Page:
The aPPlication for the patent was filed June 4, 1877,· and the patent was issued November 17, 1891. The patent to Bell expired in March, 1893. The device covered by the patent in suit had been in public use by the respondent corporation since the year 1878. The respondent corporation was of ample means to prosecute the application. The result of any delay which might take place in the issue of the Berliner patent would evidently be to continue so much longer the practical monopoly of the art of electrical transmission of articulate speech. Under these circumstances, I think it clear that the duty of the respondent corporation was to use the greatest degree of diligence in prosecuting the application to an early issue. There should have been, at least, as great diligence as their own interests would htlve ci:Jlled for, had their business been unprotected by patent rights. Thus far there is no dispute between the parties here. It is admitted that the greatest diligence was incumbent on the respondent corporation, and that, if there be unlawful delay, and if there be bad faith and an intention to delay on the part of the applicant; then the patent may be here held to be void. From the filing of the application up to June 9, 1882, it is not contended that there was any delay upon which a decree here should be founded. There were delays in prosecuting the application, but they are said to be no greater than is usual in the patent office. On the date last given the solicitor ill charge of the application was notified by the examiner that, "as at present advised, it is believed that the claims presented may be allowed, but final action in this case must be susin view of probable interferences with other pending applications." In October, 1883, the solicitor wrote to the office, asking that the case might receive attention, to which it was replied that the apprehended interferences had not yet been declared; and the correspondence was continued in the same sense until· March, 1888, when the application was suspended until May 1, 1888, on the ground of the expected interference, and also "for the purpose of awaiting the determination of the telephone case in the supreme court." The application with which an interference was anticipated was that filed July 26, 1880, by Daniel Drawbaugh, in which he claimed to be the original and first inventor· of the telephone. His claims were rejected on the ground that the instrument which he claimed to have· invented had been in public use and on sale for more than two years before the filing of his application. He had filed an affidavit, in which he denied that there had been such public use with his consent and allowance. There was abundant evi.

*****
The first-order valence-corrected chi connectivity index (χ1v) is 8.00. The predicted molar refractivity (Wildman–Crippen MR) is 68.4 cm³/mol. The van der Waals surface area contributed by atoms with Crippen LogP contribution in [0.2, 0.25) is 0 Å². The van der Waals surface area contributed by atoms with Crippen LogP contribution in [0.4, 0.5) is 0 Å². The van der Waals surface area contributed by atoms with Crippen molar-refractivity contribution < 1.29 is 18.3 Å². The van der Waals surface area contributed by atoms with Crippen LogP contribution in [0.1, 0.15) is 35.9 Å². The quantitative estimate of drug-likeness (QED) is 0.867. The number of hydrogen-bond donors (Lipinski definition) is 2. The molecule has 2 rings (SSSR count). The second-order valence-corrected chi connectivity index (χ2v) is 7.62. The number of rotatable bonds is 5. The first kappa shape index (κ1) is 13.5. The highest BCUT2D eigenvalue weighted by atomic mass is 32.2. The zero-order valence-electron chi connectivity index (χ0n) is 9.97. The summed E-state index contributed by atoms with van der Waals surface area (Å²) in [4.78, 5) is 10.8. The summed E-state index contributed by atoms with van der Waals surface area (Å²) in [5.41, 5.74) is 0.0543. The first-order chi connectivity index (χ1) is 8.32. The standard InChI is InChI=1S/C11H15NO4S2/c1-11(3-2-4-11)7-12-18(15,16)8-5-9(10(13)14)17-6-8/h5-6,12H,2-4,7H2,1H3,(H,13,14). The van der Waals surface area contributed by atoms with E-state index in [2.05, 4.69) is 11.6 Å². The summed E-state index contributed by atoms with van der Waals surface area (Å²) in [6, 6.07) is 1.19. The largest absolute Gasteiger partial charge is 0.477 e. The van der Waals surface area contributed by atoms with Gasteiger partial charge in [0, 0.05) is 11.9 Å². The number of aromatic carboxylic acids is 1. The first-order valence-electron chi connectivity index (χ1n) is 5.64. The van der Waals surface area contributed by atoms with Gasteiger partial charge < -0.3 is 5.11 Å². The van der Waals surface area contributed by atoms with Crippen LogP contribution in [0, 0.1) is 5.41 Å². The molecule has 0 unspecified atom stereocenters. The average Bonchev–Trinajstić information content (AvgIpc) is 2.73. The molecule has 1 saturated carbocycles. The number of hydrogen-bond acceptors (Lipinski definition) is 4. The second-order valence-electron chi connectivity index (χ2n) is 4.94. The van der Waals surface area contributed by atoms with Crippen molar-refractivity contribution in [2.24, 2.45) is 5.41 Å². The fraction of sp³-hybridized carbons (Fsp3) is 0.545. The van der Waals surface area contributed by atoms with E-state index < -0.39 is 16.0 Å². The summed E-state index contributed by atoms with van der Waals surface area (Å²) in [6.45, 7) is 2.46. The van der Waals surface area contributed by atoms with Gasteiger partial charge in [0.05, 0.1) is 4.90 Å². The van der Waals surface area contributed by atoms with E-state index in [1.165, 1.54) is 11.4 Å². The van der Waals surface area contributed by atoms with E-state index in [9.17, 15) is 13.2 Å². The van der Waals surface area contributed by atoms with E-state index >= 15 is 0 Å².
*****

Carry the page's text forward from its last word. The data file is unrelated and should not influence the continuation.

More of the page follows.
UNITED STATES V.AMERICANBELL TJi:L. CO.